Before we can have smart cities, we need smart buildings
Tom Harmsworth, MD of WeMaintain UK points out what needs to be done first in making ‘London Smarter’
In 2018, the Mayor of London launched Smarter London Together. Described as a roadmap to make London the ‘smartest city in the world’ and a ‘flexible digital masterplan’, it sets out how City Hall plans to make digital technology part of London life, improving urban services, reducing costs and consumption, increasing contact between citizens and government and managing the flow of people and vehicles, among other things.
It is an exciting prospect in a city of nine million people. But how?
It can be instructive to look at something that serves as a kind of microcosm of the smart city - specifically, the smart building. It gives us a good idea of how fully fledged smart cities might work.
Each one is its own kind of community, often bringing together different organisations and people, possessing its own set of rules and regulations and, in the shape of lifts and escalators, having its own transport system. Digital technological integration in buildings improves the experience of each member of this community and the functioning of the organisation to which she or he belongs. We can also see how this leads to dramatic cost savings for managers and owners. By looking at cities through the lens of the smart building, then, we can get a sense of how a smart city might improve the quality of life of its citizens.
What makes it ‘smart’
IoT - the network of physical objects or ‘things’ that can collect and communicate data without human involvement - lays at the heart of what makes a building ‘smart’. Sensors recording temperature, humidity, motion, contact and occupancy, among other things, can gather an enormous amount of information and relay that information in real time. The smart building can then make adjustments, such as decreasing humidity or turning lights on and off according to occupancy and motion, all by itself. You can make an analogy here with traffic lights or street lamps that change colour or come on in response to the presence of vehicles or pedestrian footfall, respectively.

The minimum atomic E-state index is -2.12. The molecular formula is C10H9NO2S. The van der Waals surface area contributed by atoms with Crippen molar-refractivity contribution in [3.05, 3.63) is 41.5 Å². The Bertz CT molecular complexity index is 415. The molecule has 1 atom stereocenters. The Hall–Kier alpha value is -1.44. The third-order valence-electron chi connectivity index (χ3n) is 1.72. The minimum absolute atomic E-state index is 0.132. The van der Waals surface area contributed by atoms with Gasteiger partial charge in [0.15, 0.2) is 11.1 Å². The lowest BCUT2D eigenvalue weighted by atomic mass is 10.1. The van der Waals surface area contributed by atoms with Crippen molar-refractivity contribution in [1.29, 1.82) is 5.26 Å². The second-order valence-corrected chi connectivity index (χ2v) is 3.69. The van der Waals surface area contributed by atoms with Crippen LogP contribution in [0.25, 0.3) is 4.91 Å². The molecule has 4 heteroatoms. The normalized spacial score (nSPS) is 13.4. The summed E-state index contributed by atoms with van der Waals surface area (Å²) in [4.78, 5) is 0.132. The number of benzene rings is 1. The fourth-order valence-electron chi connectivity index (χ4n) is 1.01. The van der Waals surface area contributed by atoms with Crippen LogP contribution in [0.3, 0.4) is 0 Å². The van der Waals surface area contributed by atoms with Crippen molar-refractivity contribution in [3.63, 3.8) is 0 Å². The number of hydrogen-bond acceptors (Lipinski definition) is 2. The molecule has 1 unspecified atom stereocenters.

Crucially, IoT also allows us to predict when things go wrong, which is vital to making the much-needed shift in the built world towards the cheaper, more enduring and more sustainable maintenance model, rather than the prevailing replacement model. Lifts, for example, need not break down. They may deteriorate somewhat, but data can inform a building owner how and to what extent this is taking place, and that building owner can have engineers address any problem before it gets worse. I need not add that (as all doctors know) prevention is preferable to cure, and when a lift, or its city equivalent, a train car - breaks down, it can cause enormous disruption.